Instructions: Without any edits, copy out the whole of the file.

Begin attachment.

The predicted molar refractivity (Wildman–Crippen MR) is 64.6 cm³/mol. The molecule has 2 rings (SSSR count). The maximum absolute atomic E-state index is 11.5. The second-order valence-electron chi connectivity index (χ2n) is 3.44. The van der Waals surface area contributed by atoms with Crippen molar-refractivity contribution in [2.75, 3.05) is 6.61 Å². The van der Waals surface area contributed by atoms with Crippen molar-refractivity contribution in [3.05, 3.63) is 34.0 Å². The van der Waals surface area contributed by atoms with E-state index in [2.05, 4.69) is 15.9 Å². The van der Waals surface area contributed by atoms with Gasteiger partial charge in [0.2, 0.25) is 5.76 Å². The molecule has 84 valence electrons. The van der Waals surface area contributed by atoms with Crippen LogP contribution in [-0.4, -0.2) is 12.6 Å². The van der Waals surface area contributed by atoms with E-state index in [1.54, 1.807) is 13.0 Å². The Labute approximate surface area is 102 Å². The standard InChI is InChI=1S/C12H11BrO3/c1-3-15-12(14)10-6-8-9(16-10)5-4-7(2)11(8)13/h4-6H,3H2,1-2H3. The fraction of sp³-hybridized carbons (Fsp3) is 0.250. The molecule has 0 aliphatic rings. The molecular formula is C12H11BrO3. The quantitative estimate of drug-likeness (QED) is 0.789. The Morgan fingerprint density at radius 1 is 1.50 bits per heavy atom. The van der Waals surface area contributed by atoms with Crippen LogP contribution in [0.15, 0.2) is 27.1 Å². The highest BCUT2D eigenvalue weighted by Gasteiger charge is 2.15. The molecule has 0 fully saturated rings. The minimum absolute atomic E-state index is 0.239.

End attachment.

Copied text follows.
The predicted molar refractivity (Wildman–Crippen MR) is 64.6 cm³/mol. The molecule has 2 rings (SSSR count). The maximum absolute atomic E-state index is 11.5. The second-order valence-electron chi connectivity index (χ2n) is 3.44. The van der Waals surface area contributed by atoms with Crippen molar-refractivity contribution in [2.75, 3.05) is 6.61 Å². The van der Waals surface area contributed by atoms with Crippen molar-refractivity contribution in [3.05, 3.63) is 34.0 Å². The van der Waals surface area contributed by atoms with E-state index in [2.05, 4.69) is 15.9 Å². The van der Waals surface area contributed by atoms with Gasteiger partial charge in [0.2, 0.25) is 5.76 Å². The molecule has 84 valence electrons. The van der Waals surface area contributed by atoms with Crippen LogP contribution in [-0.4, -0.2) is 12.6 Å². The van der Waals surface area contributed by atoms with E-state index in [1.54, 1.807) is 13.0 Å². The Labute approximate surface area is 102 Å². The standard InChI is InChI=1S/C12H11BrO3/c1-3-15-12(14)10-6-8-9(16-10)5-4-7(2)11(8)13/h4-6H,3H2,1-2H3. The fraction of sp³-hybridized carbons (Fsp3) is 0.250. The molecule has 0 aliphatic rings. The molecular formula is C12H11BrO3. The quantitative estimate of drug-likeness (QED) is 0.789. The Morgan fingerprint density at radius 1 is 1.50 bits per heavy atom. The van der Waals surface area contributed by atoms with Crippen LogP contribution in [0.15, 0.2) is 27.1 Å². The highest BCUT2D eigenvalue weighted by Gasteiger charge is 2.15. The molecule has 0 fully saturated rings. The minimum absolute atomic E-state index is 0.239.